However, the Fed did not maintain its commitment to the Bretton Woods Agreement and the IMF did not attempt to force it to hold enough gold to honor all its outstanding currency in gold at $35 per ounce. The Fed was called to account in the late 1960s, first by France and then by others, until its gold reserves were so low that it had no choice but to revalue the dollar at some higher exchange rate or abrogate its responsibilities to honor dollars for gold entirely. To it everlasting shame, the US chose the latter and “went off the gold standard” in September 1971.
Nevertheless, the dollar was still held by the great trading nations, because it still performed the useful function of settling international trading accounts. There was no other currency that could match the dollar, despite the fact that it was “delinked” from gold.”
Via Zero Hedge
“There is a reason why every fiat currency in the history of the world has eventually failed. At some point, those issuing fiat currencies always find themselves giving in to the temptation to wildly print more money. Sometimes, the motivation for doing this is good. When an economy is really struggling, those that have been entrusted with the management of that economy can easily fall for the lie that things would be better if people just had “more money”. Today, the Federal Reserve finds itself faced with a scenario that is very similar to what the Weimar Republic was facing nearly 100 years ago. Like the Weimar Republic, the U.S. economy is also struggling and like the Weimar Republic, the U.S. government is absolutely drowning in debt. Unfortunately, the Federal Reserve has decided to adopt the same solution that the Weimar Republic chose. The Federal Reserve is recklessly printing money out of thin air, and in the short-term some positive things have come out of it. But quantitative easing worked for the Weimar Republic for a little while too. At first, more money caused economic activity to increase and unemployment was low. But all of that money printing destroyed faith in German currency and in the German financial system and ultimately Germany experienced an economic meltdown that the world is still talking about today. This is the path that the Federal Reserve is taking America down, but most Americans have absolutely no idea what is happening.”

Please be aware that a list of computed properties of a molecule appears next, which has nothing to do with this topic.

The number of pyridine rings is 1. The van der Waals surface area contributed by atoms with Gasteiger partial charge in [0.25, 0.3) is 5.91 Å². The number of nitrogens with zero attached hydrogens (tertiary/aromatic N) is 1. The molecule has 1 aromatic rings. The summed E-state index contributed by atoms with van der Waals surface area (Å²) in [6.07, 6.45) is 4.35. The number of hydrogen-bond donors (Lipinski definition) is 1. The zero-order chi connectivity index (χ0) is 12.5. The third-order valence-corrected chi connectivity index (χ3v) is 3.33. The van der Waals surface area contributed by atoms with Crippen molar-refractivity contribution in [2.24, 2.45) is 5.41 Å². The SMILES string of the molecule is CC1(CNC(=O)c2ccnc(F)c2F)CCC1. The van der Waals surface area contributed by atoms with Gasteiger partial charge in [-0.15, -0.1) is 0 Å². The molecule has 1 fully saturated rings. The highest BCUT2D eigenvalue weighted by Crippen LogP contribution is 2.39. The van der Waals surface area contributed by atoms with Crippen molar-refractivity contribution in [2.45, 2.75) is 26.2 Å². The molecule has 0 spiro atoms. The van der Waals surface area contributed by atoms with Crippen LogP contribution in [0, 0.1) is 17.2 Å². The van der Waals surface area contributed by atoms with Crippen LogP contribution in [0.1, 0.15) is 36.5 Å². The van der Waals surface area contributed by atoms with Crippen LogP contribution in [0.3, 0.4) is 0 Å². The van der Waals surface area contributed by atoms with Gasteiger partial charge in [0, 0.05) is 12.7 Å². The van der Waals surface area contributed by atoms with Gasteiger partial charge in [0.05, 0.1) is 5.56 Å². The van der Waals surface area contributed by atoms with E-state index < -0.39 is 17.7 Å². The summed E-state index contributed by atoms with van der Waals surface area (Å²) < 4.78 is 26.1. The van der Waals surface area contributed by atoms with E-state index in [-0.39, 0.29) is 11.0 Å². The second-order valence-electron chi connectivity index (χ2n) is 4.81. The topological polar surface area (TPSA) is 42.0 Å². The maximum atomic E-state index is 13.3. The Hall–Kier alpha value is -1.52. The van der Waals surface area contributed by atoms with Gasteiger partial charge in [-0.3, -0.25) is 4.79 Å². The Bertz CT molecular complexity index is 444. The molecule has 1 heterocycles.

“Are American workers paid enough? That is a topic that is endlessly debated all across this great land of ours. Unfortunately, what pretty much everyone can agree on is that American workers are not making as much as they used to after you account for inflation. Back in 1968, the minimum wage in the United States was $1.60 an hour. That sounds very small, but after you account for inflation a very different picture emerges. Using the inflation calculator that the Bureau of Labor Statistics provides, $1.60 in 1968 is equivalent to $10.74 today.